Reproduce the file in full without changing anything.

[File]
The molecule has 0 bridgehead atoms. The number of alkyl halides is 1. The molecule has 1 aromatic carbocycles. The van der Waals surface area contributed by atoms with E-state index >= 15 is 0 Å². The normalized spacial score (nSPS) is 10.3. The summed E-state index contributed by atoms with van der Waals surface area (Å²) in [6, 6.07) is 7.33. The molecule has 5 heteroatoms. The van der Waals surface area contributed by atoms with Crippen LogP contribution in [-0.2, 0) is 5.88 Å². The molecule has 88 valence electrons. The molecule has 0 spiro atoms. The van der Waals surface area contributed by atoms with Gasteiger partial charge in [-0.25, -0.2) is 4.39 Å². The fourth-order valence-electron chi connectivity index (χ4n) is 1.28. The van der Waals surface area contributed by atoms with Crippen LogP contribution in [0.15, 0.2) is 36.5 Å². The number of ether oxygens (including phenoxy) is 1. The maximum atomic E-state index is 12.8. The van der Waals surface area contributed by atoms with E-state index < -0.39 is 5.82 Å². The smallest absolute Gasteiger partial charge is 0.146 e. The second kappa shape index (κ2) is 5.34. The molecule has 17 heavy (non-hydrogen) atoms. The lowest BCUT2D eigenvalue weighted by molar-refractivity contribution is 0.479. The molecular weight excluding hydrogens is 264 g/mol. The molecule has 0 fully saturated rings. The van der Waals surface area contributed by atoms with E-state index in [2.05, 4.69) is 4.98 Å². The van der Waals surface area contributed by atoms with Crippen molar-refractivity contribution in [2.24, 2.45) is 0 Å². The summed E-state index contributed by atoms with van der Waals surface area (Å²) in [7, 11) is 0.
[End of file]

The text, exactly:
The molecule has 0 bridgehead atoms. The number of alkyl halides is 1. The molecule has 1 aromatic carbocycles. The van der Waals surface area contributed by atoms with E-state index >= 15 is 0 Å². The normalized spacial score (nSPS) is 10.3. The summed E-state index contributed by atoms with van der Waals surface area (Å²) in [6, 6.07) is 7.33. The molecule has 5 heteroatoms. The van der Waals surface area contributed by atoms with Crippen LogP contribution in [-0.2, 0) is 5.88 Å². The molecule has 88 valence electrons. The molecule has 0 spiro atoms. The van der Waals surface area contributed by atoms with Gasteiger partial charge in [-0.25, -0.2) is 4.39 Å². The fourth-order valence-electron chi connectivity index (χ4n) is 1.28. The van der Waals surface area contributed by atoms with Crippen LogP contribution in [0.15, 0.2) is 36.5 Å². The number of ether oxygens (including phenoxy) is 1. The maximum atomic E-state index is 12.8. The van der Waals surface area contributed by atoms with E-state index < -0.39 is 5.82 Å². The smallest absolute Gasteiger partial charge is 0.146 e. The second kappa shape index (κ2) is 5.34. The molecule has 17 heavy (non-hydrogen) atoms. The lowest BCUT2D eigenvalue weighted by molar-refractivity contribution is 0.479. The molecular weight excluding hydrogens is 264 g/mol. The molecule has 0 fully saturated rings. The van der Waals surface area contributed by atoms with E-state index in [2.05, 4.69) is 4.98 Å². The van der Waals surface area contributed by atoms with Crippen molar-refractivity contribution in [2.24, 2.45) is 0 Å². The summed E-state index contributed by atoms with van der Waals surface area (Å²) in [7, 11) is 0.